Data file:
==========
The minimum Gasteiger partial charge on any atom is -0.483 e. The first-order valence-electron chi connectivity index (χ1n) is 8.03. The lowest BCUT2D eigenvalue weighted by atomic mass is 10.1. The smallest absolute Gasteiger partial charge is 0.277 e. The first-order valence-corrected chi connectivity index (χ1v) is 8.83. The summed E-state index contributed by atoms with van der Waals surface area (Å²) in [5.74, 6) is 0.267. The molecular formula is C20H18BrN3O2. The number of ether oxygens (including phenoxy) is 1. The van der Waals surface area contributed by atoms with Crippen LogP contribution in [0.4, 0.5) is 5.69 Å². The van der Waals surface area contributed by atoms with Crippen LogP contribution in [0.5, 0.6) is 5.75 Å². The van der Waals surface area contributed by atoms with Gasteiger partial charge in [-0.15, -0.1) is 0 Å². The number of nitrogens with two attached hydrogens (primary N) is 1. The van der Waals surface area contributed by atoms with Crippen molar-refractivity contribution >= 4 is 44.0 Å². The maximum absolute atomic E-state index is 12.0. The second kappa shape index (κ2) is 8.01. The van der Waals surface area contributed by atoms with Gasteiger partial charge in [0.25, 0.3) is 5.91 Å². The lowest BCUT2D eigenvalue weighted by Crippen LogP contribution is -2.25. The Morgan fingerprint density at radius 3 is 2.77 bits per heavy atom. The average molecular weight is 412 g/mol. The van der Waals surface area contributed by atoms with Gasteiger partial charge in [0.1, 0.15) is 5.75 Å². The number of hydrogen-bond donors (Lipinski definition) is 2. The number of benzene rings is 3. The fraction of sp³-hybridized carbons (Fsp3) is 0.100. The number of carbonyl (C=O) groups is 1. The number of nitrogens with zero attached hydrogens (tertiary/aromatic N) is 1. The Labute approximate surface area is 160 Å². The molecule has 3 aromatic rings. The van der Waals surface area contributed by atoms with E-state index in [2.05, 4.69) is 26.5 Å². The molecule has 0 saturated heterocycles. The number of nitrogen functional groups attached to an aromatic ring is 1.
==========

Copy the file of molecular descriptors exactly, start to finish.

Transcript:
The minimum Gasteiger partial charge on any atom is -0.483 e. The first-order valence-electron chi connectivity index (χ1n) is 8.03. The lowest BCUT2D eigenvalue weighted by atomic mass is 10.1. The smallest absolute Gasteiger partial charge is 0.277 e. The first-order valence-corrected chi connectivity index (χ1v) is 8.83. The summed E-state index contributed by atoms with van der Waals surface area (Å²) in [5.74, 6) is 0.267. The molecular formula is C20H18BrN3O2. The number of ether oxygens (including phenoxy) is 1. The van der Waals surface area contributed by atoms with Crippen LogP contribution in [0.4, 0.5) is 5.69 Å². The van der Waals surface area contributed by atoms with Crippen LogP contribution in [0.5, 0.6) is 5.75 Å². The van der Waals surface area contributed by atoms with Gasteiger partial charge in [-0.15, -0.1) is 0 Å². The number of nitrogens with two attached hydrogens (primary N) is 1. The van der Waals surface area contributed by atoms with Crippen molar-refractivity contribution >= 4 is 44.0 Å². The maximum absolute atomic E-state index is 12.0. The second kappa shape index (κ2) is 8.01. The van der Waals surface area contributed by atoms with Gasteiger partial charge in [0.25, 0.3) is 5.91 Å². The lowest BCUT2D eigenvalue weighted by Crippen LogP contribution is -2.25. The Morgan fingerprint density at radius 3 is 2.77 bits per heavy atom. The average molecular weight is 412 g/mol. The van der Waals surface area contributed by atoms with Gasteiger partial charge in [0.1, 0.15) is 5.75 Å². The number of hydrogen-bond donors (Lipinski definition) is 2. The number of benzene rings is 3. The fraction of sp³-hybridized carbons (Fsp3) is 0.100. The number of carbonyl (C=O) groups is 1. The number of nitrogens with zero attached hydrogens (tertiary/aromatic N) is 1. The Labute approximate surface area is 160 Å². The molecule has 3 aromatic rings. The van der Waals surface area contributed by atoms with E-state index in [2.05, 4.69) is 26.5 Å². The molecule has 0 saturated heterocycles. The number of nitrogen functional groups attached to an aromatic ring is 1.